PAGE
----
It seems like I’m getting ahead of myself, perhaps. It seems Rust uses its clever type inferencing stuff to work out what type a generic should be automatically. So maybe I should delete the type annotations and just, start putting pixels into my image? And rust will cleverly deduce, oh, this must be made of RGB floats?

I kind of need to initialize the image to black for the algorithm to work. So let’s see if there’s a method for that.

Yes, this seems to be the from_pixel associated function. So instead of new, I’ll do that. That means we need to create a pixel as well! That appears to have some kind of generic constructor (I guess meaning it goes on the stack?) - the example I’m working from uses image::Luma([0u8]) which seems to indicate it’s making an array containing a single unsigned 8-bit integer and passing that to some kind of Luma constructor. Which turns out to be a function defined in the image library - a shorthand for constructing pixels. Not sure why that’s necessary but OK.

So to create an image of black RGB pixels we should presumably write

let img = ImageBuffer::from_pixel(WIDTH, HEIGHT, image::Rgb([0.,0.,0.]));


The default type for float literals in Rust is f64 i.e. a 64-bit float. That’s tbh kind of overkill for our purposes, but the docs say it’s unlikely to cause any slowdown on modern CPUs.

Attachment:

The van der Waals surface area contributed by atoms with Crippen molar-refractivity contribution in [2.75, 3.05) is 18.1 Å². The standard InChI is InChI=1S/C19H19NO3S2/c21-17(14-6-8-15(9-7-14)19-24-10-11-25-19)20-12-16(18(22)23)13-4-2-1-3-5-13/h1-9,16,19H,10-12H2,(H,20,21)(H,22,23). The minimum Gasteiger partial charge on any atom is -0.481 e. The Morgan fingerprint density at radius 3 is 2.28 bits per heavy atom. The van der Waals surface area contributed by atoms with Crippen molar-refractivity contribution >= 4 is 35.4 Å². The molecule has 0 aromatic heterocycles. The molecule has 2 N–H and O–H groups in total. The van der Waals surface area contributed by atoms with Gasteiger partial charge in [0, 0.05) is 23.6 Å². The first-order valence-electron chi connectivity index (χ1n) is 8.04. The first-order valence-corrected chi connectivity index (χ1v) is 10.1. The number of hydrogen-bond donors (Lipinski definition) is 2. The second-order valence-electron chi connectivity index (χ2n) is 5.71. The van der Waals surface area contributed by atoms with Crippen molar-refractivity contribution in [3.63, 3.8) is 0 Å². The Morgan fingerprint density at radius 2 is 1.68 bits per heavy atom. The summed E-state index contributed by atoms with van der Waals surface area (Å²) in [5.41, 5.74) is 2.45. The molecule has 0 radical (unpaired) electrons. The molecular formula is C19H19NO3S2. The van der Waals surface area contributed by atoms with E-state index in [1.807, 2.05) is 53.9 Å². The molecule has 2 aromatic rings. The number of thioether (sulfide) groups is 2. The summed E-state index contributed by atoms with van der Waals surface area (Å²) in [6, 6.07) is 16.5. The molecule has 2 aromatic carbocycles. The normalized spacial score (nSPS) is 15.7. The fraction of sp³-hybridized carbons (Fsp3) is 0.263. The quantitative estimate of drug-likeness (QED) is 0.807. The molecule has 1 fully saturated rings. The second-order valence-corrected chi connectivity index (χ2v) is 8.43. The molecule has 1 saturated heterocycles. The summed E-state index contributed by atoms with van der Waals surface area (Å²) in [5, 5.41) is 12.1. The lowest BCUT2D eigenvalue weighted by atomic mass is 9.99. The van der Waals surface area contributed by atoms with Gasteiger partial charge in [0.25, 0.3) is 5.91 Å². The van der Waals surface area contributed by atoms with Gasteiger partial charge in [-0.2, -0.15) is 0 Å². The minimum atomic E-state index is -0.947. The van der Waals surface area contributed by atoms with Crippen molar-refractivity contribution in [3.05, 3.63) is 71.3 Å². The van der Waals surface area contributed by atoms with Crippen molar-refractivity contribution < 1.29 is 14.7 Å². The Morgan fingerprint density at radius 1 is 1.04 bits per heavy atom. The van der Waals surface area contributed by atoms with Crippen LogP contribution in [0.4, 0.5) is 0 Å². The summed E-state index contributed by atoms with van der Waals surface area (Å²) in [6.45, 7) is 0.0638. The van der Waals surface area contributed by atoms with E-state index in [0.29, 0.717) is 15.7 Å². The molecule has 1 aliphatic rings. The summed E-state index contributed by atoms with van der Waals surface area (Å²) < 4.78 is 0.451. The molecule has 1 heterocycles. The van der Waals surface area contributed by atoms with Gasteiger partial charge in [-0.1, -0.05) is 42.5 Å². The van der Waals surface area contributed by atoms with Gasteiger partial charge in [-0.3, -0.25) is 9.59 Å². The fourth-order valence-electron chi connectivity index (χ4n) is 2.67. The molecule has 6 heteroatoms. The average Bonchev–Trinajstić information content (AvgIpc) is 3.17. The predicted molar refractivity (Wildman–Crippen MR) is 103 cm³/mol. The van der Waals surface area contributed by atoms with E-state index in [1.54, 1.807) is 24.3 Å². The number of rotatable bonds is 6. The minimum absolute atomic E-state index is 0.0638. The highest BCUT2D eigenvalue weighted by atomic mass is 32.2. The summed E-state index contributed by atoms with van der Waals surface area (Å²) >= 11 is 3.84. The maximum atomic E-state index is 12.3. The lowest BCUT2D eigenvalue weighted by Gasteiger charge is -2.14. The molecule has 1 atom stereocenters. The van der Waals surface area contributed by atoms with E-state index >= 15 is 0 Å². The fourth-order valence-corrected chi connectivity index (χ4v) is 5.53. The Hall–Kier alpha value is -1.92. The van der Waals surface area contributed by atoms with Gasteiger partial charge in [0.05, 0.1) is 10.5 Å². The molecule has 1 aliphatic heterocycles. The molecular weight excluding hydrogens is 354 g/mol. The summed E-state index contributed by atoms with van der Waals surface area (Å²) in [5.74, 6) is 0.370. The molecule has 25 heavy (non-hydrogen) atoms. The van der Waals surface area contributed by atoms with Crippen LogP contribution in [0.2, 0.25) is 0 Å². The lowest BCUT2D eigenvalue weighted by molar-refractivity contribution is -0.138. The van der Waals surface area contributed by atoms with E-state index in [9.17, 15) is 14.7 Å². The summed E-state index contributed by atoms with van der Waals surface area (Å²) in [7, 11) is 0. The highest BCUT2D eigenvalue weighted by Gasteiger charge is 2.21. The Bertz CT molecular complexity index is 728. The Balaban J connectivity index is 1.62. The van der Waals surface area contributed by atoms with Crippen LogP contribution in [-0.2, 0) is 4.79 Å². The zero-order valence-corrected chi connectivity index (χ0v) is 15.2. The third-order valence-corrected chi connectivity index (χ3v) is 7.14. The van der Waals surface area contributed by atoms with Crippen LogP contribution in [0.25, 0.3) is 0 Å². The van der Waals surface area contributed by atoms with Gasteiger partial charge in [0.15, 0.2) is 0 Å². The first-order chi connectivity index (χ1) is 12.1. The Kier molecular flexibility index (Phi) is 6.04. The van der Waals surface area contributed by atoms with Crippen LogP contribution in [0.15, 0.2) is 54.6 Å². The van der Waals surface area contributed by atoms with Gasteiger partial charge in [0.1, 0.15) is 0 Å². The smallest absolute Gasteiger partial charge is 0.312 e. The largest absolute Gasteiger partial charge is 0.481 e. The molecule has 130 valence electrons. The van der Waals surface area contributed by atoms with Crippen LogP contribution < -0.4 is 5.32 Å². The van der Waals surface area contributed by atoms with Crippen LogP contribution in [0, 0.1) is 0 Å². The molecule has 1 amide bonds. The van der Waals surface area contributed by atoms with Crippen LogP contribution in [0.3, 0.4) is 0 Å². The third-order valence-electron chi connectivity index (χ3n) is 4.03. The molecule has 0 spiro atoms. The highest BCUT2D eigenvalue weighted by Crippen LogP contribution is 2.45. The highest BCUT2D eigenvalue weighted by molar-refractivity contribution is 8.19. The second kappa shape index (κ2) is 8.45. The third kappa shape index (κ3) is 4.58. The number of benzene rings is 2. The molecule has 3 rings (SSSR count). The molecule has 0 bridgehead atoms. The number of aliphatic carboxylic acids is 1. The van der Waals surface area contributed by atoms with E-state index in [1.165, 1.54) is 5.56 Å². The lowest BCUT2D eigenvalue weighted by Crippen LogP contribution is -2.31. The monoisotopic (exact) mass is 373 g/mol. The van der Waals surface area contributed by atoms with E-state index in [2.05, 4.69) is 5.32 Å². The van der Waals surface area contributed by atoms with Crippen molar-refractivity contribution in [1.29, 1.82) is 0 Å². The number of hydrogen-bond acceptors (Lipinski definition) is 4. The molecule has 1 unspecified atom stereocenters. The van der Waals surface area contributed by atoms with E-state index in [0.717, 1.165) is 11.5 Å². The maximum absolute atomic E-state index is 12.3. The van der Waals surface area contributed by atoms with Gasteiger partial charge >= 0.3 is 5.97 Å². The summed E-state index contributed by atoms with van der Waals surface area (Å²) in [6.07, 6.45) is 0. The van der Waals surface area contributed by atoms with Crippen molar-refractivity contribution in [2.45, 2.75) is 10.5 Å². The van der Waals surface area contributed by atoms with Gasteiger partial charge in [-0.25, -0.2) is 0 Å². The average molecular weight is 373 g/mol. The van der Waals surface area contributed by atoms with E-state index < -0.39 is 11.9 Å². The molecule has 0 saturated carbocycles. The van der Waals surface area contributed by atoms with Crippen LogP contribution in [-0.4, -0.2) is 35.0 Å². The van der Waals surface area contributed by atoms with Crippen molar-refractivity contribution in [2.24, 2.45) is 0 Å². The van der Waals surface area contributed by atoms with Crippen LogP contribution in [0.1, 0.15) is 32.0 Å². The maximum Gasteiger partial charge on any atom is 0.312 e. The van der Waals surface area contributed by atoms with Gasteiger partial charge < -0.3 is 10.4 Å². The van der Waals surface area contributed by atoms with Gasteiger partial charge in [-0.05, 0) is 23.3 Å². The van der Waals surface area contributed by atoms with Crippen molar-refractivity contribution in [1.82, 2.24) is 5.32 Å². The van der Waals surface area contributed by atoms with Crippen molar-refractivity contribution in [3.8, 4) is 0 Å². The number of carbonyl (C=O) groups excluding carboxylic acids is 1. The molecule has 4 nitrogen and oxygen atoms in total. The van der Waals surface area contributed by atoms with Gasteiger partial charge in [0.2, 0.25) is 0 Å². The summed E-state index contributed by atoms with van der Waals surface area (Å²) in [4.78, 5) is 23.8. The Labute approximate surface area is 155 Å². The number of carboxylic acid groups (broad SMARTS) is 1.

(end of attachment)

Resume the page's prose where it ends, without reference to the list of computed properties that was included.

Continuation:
Now it compiles, though Rust complains that we don’t do anything with GenericImage. Let’s remove it until we need it. In fact let’s remove the use block altogether, and just use the image:: where we need it. If we find we’re using something a bunch, we can come back and use:: it.

Now Rust warns us that we don’t actually use this variable, but we compile just fine. Hooray!

Drawing a window

Next, let’s see about display or output. The image crate can save our output just fine, but it would be cool to have a window. The recommendation seems to be to use rust-sdl to create windows using good old SDL. However another option would be to use a GTK widget. That all seems pretty overkill, though?

Instead, let’s have a look at Piston, which is designed to be a modular game engine written in Rust. So far most Piston projects are remakes of existing gmaes: you have 2048, a (rather accurate looking!) Minecraft clone, some kind of other stuff with hex grids and so on.